Veronica Warmington from MOFP; Denise Arana from DBJ and Ivan Anderson, NROCC shares a light moment at the first session of the Review of the Concession Agreement workshop, January 27th 2016 at the Planning Institute of Jamaica. Ricardo Munroe from DBJ is in the background.
LEFT: Brian Samuels, PPP Coordinator from CDB, Ann-Marie Rhoden, Deputy Financial Secretary from MOFP and Rui Monteiro from WB having a discussion prior to the starting of the PPP Boot Camp on Tuesday, February 2, 2016 at the Spanish Court Hotel.
Denise Arana, General Manager, PPP & Privatisation Division, DBJ shared with attendees on the Jamaican PPP Experience – Unsolicited Proposals at the PPP Boot Camp on Tuesday, February 2, 2016 at the Spanish Court Hotel.
LEFT: Adrian Brown, Corporate Communications Manager of Kingston Container Terminal, Dennis Blumenfeld of International Development Bank, Adriana La Valley of International Development Bank, Denise Arana of PPP & Privatisation, DBJ and S. Brian Samuels of Caribbean Development Bank posed for the camera during the site visit at KCT.
LEFT: Galina Sotirova, representative of the World Bank gave her address at the Closing ceremony at the PPP Boot Camp – Seated are: Milverton Reynolds, MD, DBJ and Mrs. Diana Wilson Patrick, CDB’s General Counsel.
Standing: P4 Manager, Denise Gallimor facilitated the discussion on the Case Simulation at Session 3 – Review of the Concession Agreement Workshop, June 15, 2016, while participants concentrate on the case study.
Stephanie Gordon, Legal Consultant and presenter at the workshop presented to Ellory Taylor from Attorney General Chambers her Certificate of Participation at the closing ceremony of the Review of the Concession Agreement Workshop, June 15th.
Trevor Patterson, Attorney-at-Law presented to Richard Hemmings, from the Ministry of Transport and Mining his Certificate of Participation at the Review of the Concession Agreement workshop on June 15th
Public Private Partnerships (PPPs) have been defined globally to cover a wide range of contractual and business relationships and, arrangements between governments and private sector investors. These relationships involve varying degrees of risk sharing and responsibility for capital investments and, may range from a simple management contract for services where the government retains most of the operational risks and investment responsibility to privatisation where these risks are fully borne by the private sector. Well- structured PPPs deliver several economic benefits to governments, including creating jobs, bringing private investment capital and increased efficiency.
The GoJ PPP policy defines a public-private partnership (PPP) as a procurement contract between the public and private sectors, in which the proficiency of each party is focused in the designing, financing, building and operating an infrastructure project or providing a service, through the appropriate sharing of risk resources and rewards.
PPPs are not new to Jamaica, having implemented a few infrastructure projects through long term contracts with private sector operators. Jamaica’s PPP Policy sets out the principles that should guide decision-making by Ministries, Departments and Agencies of government which are considering utilizing PPPs to improve infrastructure and the delivery of public services.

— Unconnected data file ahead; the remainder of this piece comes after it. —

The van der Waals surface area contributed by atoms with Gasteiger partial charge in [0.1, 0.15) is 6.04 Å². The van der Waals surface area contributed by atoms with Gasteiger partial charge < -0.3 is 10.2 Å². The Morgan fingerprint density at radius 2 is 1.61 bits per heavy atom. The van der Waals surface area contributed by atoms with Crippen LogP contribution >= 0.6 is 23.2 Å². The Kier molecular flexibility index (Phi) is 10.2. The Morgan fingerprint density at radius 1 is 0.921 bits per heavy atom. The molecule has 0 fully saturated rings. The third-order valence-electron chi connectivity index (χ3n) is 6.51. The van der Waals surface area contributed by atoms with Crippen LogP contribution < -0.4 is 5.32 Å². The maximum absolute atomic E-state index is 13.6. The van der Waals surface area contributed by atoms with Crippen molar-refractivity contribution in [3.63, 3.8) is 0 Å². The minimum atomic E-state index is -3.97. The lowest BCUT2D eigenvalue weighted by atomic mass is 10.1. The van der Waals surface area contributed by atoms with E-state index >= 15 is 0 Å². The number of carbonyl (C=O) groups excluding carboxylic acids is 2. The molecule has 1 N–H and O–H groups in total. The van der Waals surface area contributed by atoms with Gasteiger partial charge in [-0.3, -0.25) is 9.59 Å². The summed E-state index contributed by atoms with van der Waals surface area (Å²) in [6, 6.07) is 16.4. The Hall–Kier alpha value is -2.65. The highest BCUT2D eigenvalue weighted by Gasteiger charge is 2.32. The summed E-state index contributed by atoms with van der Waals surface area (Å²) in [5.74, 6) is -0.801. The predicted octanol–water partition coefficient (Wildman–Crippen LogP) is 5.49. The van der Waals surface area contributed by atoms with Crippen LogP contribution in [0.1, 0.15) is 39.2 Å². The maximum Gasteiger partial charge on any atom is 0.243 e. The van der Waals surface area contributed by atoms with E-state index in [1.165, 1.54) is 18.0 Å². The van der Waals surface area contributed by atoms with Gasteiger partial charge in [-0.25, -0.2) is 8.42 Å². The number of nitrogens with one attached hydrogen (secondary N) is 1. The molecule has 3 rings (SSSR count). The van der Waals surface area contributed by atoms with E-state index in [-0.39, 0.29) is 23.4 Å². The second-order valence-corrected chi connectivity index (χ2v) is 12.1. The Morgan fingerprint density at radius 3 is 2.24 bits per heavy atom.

In providing a comprehensive framework for PPPs, the Jamaican Government aims to standardize how PPPs are implemented, attract private investment, increase productivity and limit fiscal exposure while providing public services and infrastructure projects.
The PPP programme is guided in all cases by the following over-riding principles:
- Optimal risk transfer – each identified project risk shall be allocated to the party that is better able to manage, control and bear the impacts of that risk.
- Achieving value for money for the public – the PPP must have benefits that exceed its cost, and be the least – cost practical way to achieve those benefits.
- Being fiscally responsible – any PPP that involves fiscal support (whether through planned payments or guarantees) will be scrutinised to ensure that the fiscal commitments are affordable, and not likely to be destabilising.
- Maintaining probity and transparency – making sure that the public is informed at all times about candidate projects, and that no person is unduly advantaged or disadvantaged by the process.
Since the 1980s, Jamaica has had a mixed experience with the development and implementation of Public-Private Partnerships (PPPs). Some of the PPP projects implemented by the Government of Jamaica (GoJ) include the Jamaica Private Power Co. Ltd’s power plant in Rockfort, St. Andrew; the Sangster International Airport and more recently, the construction of Highway 2000. While still very much in its nascent stage, PPP activity has been increasing and was executed outside of a comprehensive policy framework and procedural guidelines.
Since 2008, the GoJ has embarked on a programme of fiscal rationalisation. The fiscal rationalisation initiative has occasioned planning across government Ministries, Departments and Agencies (MDAs) to partner with the private sector to deliver critical infrastructure and services as a strategy to increase efficiencies, and appropriately manage fiscal exposure and risks while achieving planned development goals.
It is the Government’s responsibility to consider innovative mechanisms for the delivery of those services or activities in which the Government has a continuing interest (in other words, must ensure is done) but need not do itself, it is by using PPPs – as opposed to conventional public procurement projects – that greater value for money will be achieved.
The Jamaican PPP Policy, which was approved by Cabinet in September 2012, sets out the principles that should guide decision-making by MDAs which are considering utilising PPPs to improve infrastructure and the delivery of public services.